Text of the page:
- By Deb Balzer
Mayo Clinic Minute: Fighting arthritis with food
Millions of Americans suffer from symptoms of arthritis that are often debilitating. The most common form is degenerative arthritis, also known as osteoarthritis, followed by inflammatory or rheumatoid arthritis. Dr. John Davis III, a Mayo Clinic rheumatologist, says what you eat may help with some of the inflammation associated with arthritis.
Journalists: Broadcast-quality video (0:59) is in the downloads at the end of this post. Please "Courtesy: Mayo Clinic News Network." Read the script.
Can avoiding foods like potato chips and pizza help ease your arthritis pain? Maybe.
"Some foods can increase inflammation levels and contribute to symptoms of arthritis, especially really fatty foods –– simple sugars or carbohydrates, lots of salt, or salty food," says Dr. Davis.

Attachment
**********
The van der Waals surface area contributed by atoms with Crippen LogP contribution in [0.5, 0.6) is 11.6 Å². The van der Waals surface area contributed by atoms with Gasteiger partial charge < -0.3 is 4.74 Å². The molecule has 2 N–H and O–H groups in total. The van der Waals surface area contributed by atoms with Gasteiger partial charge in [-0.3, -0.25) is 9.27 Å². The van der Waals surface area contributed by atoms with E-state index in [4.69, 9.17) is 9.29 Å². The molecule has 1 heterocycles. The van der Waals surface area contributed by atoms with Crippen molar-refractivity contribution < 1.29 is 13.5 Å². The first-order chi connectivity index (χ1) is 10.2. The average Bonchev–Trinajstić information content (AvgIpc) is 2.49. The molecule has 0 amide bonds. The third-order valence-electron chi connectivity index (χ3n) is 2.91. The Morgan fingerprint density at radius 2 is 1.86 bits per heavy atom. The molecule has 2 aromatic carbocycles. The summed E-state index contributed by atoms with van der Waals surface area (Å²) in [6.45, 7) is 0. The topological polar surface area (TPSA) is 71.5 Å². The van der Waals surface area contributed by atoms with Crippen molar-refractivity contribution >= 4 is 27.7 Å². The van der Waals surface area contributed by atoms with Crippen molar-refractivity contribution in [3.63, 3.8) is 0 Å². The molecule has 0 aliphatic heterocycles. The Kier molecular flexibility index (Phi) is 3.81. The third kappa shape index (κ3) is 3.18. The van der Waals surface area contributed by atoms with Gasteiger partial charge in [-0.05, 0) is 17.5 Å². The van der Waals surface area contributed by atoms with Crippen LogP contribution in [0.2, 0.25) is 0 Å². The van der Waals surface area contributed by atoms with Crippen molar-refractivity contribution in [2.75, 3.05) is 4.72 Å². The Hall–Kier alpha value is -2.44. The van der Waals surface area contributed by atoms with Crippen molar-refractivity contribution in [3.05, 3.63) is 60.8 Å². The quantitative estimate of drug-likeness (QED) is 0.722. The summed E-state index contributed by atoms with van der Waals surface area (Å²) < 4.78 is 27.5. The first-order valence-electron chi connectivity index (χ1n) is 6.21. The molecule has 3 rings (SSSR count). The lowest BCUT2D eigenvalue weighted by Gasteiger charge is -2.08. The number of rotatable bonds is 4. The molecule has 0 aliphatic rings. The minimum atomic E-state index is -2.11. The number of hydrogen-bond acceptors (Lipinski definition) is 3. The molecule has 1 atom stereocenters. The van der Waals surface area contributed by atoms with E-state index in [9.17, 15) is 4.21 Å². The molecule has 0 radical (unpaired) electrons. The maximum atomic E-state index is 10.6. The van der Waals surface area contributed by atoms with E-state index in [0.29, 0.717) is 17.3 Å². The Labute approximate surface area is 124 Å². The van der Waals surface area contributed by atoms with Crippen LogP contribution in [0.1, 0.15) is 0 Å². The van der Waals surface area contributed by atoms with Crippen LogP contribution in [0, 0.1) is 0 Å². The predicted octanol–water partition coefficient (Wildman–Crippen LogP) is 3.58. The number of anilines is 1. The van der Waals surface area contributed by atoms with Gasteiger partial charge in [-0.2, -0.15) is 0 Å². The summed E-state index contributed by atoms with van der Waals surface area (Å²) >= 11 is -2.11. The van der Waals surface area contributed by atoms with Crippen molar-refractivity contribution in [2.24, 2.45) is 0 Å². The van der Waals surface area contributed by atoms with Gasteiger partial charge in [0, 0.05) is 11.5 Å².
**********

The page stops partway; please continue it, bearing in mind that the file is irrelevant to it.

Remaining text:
Symptoms may include swollen and achy joints, discomfort and pain.
"Arthritis relates to a diverse set of disorders where there is inflammation that occurs in joints," says Dr. Davis.
He says that while medication may help joint pain, exercise, maintaining a healthy weight and paying attention to the food you eat play important roles.
"Small amounts of weight loss can lead to reductions of just overall inflammation in the body, which can have overall benefits," says Dr. Davis.
Add more fruits and vegetables, healthy fats like olive oil and nuts, whole grains and fish. These foods are thought to reduce inflammation and help with pain.